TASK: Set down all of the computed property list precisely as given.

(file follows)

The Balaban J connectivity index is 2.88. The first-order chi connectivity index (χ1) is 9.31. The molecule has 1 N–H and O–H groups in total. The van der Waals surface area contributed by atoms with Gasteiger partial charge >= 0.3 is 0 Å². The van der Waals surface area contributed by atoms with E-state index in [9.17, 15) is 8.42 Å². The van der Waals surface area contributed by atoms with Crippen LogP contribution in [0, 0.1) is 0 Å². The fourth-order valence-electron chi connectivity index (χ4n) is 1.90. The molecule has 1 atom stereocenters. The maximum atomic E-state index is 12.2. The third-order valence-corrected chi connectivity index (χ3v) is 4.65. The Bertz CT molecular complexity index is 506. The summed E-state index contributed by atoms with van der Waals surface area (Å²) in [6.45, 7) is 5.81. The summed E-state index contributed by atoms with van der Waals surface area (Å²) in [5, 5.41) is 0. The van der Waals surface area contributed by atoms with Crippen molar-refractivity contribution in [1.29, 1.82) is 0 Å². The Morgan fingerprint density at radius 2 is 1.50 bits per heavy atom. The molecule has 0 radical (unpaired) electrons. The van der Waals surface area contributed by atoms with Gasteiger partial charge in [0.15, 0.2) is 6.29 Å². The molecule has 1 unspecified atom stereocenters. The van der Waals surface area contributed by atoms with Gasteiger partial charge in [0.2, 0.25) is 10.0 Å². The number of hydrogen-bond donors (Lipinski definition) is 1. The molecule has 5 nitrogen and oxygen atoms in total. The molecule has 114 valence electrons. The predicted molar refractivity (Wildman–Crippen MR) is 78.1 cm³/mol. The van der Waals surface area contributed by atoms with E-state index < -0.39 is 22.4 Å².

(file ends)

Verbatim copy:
The Balaban J connectivity index is 2.88. The first-order chi connectivity index (χ1) is 9.31. The molecule has 1 N–H and O–H groups in total. The van der Waals surface area contributed by atoms with Gasteiger partial charge >= 0.3 is 0 Å². The van der Waals surface area contributed by atoms with E-state index in [9.17, 15) is 8.42 Å². The van der Waals surface area contributed by atoms with Crippen LogP contribution in [0, 0.1) is 0 Å². The fourth-order valence-electron chi connectivity index (χ4n) is 1.90. The molecule has 1 atom stereocenters. The maximum atomic E-state index is 12.2. The third-order valence-corrected chi connectivity index (χ3v) is 4.65. The Bertz CT molecular complexity index is 506. The summed E-state index contributed by atoms with van der Waals surface area (Å²) in [6.45, 7) is 5.81. The summed E-state index contributed by atoms with van der Waals surface area (Å²) in [5, 5.41) is 0. The van der Waals surface area contributed by atoms with Crippen molar-refractivity contribution in [1.29, 1.82) is 0 Å². The Morgan fingerprint density at radius 2 is 1.50 bits per heavy atom. The molecule has 0 radical (unpaired) electrons. The van der Waals surface area contributed by atoms with Gasteiger partial charge in [0.15, 0.2) is 6.29 Å². The molecule has 1 unspecified atom stereocenters. The van der Waals surface area contributed by atoms with Gasteiger partial charge in [0.2, 0.25) is 10.0 Å². The number of hydrogen-bond donors (Lipinski definition) is 1. The molecule has 5 nitrogen and oxygen atoms in total. The molecule has 114 valence electrons. The predicted molar refractivity (Wildman–Crippen MR) is 78.1 cm³/mol. The van der Waals surface area contributed by atoms with E-state index < -0.39 is 22.4 Å².